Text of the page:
|Authors:||Wildt, Kim de|
|Title:||Transformations of 'sacredness in stone': religious architecture in urban space in 21st century Germany|
|Other Titles:||new perspectives in the study of religious architecture|
|Abstract:||Religious transformations in modern societies are not merely a discursive or demographic phenomenon, they also relate to religious architecture in urban space and affect the built environment at its core. Many churches, for instance, are in the process of reuse, closure, or even demolition. At the same time, there has been an increase in the construction of new mosques and a reorientation in synagogue architecture in Germany for the last twenty-five years. The three religious traditions—Judaism, Christianity, and Islam—undergo remarkable transformations with regard to the design and style of their places of worship. Often, however, these new designs are not easily ‘readable’ to visitors and believers alike. In addition, the role of contemporary religious architecture in its relation to urban space is changing. Which meanings do religious buildings convey, how are they positioned, and how do they structure urban space? In collaboration of the study of religions and architectural history, we approach these questions by means of studying the transformations of contemporary religious architecture in Germany in a comparative manner. We survey Jewish, Christian, and Muslim places of worship, that is, new constructions, reused, and demolished buildings in Germany since 1990. The selected buildings are studied in detail regarding their meaning and positioning in urban space. This article presents findings from an ongoing research project and opens new perspectives in the study of urban religion.|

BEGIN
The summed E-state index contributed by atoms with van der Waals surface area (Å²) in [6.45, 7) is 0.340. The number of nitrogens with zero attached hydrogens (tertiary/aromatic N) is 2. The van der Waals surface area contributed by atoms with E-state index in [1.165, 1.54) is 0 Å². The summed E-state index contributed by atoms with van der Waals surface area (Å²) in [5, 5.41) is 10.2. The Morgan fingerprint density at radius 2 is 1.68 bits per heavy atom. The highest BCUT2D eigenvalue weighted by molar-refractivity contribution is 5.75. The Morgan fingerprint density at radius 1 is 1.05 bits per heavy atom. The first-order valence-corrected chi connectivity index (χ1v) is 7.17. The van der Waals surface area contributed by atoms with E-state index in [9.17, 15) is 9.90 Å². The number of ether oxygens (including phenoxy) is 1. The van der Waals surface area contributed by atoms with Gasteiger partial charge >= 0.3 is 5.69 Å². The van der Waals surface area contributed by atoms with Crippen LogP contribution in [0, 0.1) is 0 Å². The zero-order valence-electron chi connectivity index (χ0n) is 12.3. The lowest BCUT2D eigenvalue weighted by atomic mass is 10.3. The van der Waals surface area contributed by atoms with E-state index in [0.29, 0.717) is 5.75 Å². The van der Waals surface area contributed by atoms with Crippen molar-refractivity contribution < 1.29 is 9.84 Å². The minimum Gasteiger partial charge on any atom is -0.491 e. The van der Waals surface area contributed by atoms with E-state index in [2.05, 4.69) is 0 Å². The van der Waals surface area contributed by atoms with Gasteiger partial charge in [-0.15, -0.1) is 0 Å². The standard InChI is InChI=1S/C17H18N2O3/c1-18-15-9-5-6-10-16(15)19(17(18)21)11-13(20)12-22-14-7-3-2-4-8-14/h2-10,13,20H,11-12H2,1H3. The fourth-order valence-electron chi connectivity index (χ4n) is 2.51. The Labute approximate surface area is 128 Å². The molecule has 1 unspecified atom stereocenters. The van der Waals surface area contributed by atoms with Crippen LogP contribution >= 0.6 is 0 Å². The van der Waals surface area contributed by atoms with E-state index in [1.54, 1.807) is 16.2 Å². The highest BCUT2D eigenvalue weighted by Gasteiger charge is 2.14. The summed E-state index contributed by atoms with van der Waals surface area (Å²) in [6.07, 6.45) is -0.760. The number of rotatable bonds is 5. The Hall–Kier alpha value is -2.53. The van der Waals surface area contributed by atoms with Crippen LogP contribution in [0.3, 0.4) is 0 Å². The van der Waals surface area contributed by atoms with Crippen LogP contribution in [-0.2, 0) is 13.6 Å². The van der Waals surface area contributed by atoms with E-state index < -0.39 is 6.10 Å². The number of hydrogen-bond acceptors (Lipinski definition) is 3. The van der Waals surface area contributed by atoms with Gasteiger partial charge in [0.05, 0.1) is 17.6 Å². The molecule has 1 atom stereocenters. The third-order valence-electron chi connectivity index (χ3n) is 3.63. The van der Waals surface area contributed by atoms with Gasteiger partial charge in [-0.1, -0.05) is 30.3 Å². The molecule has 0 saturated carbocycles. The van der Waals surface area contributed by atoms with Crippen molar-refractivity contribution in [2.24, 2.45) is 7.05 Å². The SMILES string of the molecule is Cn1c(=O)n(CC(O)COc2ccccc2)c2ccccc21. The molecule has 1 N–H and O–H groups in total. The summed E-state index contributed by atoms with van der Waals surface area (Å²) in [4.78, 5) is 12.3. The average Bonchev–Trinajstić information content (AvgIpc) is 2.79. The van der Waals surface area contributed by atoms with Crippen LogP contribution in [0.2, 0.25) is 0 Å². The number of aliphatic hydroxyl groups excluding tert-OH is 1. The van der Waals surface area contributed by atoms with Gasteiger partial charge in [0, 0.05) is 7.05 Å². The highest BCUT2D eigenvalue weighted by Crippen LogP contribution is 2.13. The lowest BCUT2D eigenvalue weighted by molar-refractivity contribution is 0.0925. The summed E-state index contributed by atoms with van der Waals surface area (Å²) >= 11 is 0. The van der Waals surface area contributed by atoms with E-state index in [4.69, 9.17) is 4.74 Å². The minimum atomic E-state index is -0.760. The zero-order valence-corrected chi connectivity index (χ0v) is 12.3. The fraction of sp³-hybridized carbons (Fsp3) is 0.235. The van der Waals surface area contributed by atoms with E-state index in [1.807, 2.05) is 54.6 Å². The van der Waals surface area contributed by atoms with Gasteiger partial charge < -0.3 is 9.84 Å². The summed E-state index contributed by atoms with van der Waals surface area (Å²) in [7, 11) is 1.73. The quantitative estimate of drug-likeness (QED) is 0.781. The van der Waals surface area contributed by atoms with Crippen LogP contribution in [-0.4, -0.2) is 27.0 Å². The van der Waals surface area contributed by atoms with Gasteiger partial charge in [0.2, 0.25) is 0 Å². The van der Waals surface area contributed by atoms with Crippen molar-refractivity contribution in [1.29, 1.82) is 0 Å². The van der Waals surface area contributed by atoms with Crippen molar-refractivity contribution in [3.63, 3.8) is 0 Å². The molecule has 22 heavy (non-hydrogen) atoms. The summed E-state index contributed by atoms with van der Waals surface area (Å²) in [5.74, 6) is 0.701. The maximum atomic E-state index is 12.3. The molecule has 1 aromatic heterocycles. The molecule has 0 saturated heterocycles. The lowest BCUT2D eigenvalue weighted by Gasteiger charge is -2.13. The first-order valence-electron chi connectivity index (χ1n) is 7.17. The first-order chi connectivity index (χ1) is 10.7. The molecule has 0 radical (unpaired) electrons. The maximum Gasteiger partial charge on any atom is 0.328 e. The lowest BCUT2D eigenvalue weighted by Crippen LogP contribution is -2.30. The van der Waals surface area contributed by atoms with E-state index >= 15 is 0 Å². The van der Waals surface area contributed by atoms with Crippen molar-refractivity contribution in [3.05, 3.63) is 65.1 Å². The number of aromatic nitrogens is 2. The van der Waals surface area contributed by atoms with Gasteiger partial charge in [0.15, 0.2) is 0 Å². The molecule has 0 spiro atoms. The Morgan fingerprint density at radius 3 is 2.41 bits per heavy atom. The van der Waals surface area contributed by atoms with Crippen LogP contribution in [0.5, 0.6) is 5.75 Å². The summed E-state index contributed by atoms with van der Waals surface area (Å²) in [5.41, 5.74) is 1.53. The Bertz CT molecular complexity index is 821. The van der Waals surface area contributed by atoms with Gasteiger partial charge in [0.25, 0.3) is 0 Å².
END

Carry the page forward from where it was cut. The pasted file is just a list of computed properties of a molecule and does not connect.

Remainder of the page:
|Subject Headings:||Comparative religion|
|Appears in Collections:||Lehrstuhl Geschichte und Theorie der Architektur (GTA)|
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